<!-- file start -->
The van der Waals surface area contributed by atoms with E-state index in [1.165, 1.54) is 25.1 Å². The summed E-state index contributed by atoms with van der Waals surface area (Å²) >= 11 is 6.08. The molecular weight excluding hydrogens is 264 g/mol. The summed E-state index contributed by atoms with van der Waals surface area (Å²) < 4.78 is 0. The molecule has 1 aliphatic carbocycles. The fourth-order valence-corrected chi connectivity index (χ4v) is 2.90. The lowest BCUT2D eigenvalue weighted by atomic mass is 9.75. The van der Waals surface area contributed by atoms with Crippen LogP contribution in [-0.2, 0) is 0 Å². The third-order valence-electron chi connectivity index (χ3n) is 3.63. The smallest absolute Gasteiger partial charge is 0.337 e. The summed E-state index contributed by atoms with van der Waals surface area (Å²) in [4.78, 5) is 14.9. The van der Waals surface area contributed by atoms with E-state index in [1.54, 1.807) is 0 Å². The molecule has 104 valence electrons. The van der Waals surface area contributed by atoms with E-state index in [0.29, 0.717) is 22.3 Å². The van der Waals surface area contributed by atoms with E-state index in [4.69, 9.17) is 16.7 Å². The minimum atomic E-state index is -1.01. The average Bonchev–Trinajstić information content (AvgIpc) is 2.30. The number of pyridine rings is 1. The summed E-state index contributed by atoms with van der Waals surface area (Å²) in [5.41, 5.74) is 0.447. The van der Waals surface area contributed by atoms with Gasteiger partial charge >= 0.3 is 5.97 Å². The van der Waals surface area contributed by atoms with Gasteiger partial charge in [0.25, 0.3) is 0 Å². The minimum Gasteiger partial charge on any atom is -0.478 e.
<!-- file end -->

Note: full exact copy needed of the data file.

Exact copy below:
The van der Waals surface area contributed by atoms with E-state index in [1.165, 1.54) is 25.1 Å². The summed E-state index contributed by atoms with van der Waals surface area (Å²) >= 11 is 6.08. The molecular weight excluding hydrogens is 264 g/mol. The summed E-state index contributed by atoms with van der Waals surface area (Å²) < 4.78 is 0. The molecule has 1 aliphatic carbocycles. The fourth-order valence-corrected chi connectivity index (χ4v) is 2.90. The lowest BCUT2D eigenvalue weighted by atomic mass is 9.75. The van der Waals surface area contributed by atoms with Crippen LogP contribution in [-0.2, 0) is 0 Å². The third-order valence-electron chi connectivity index (χ3n) is 3.63. The smallest absolute Gasteiger partial charge is 0.337 e. The summed E-state index contributed by atoms with van der Waals surface area (Å²) in [4.78, 5) is 14.9. The van der Waals surface area contributed by atoms with E-state index in [1.54, 1.807) is 0 Å². The molecule has 104 valence electrons. The van der Waals surface area contributed by atoms with E-state index in [0.29, 0.717) is 22.3 Å². The van der Waals surface area contributed by atoms with E-state index in [4.69, 9.17) is 16.7 Å². The minimum atomic E-state index is -1.01. The average Bonchev–Trinajstić information content (AvgIpc) is 2.30. The number of pyridine rings is 1. The summed E-state index contributed by atoms with van der Waals surface area (Å²) in [5.41, 5.74) is 0.447. The van der Waals surface area contributed by atoms with Gasteiger partial charge >= 0.3 is 5.97 Å². The van der Waals surface area contributed by atoms with Gasteiger partial charge in [0.25, 0.3) is 0 Å². The minimum Gasteiger partial charge on any atom is -0.478 e.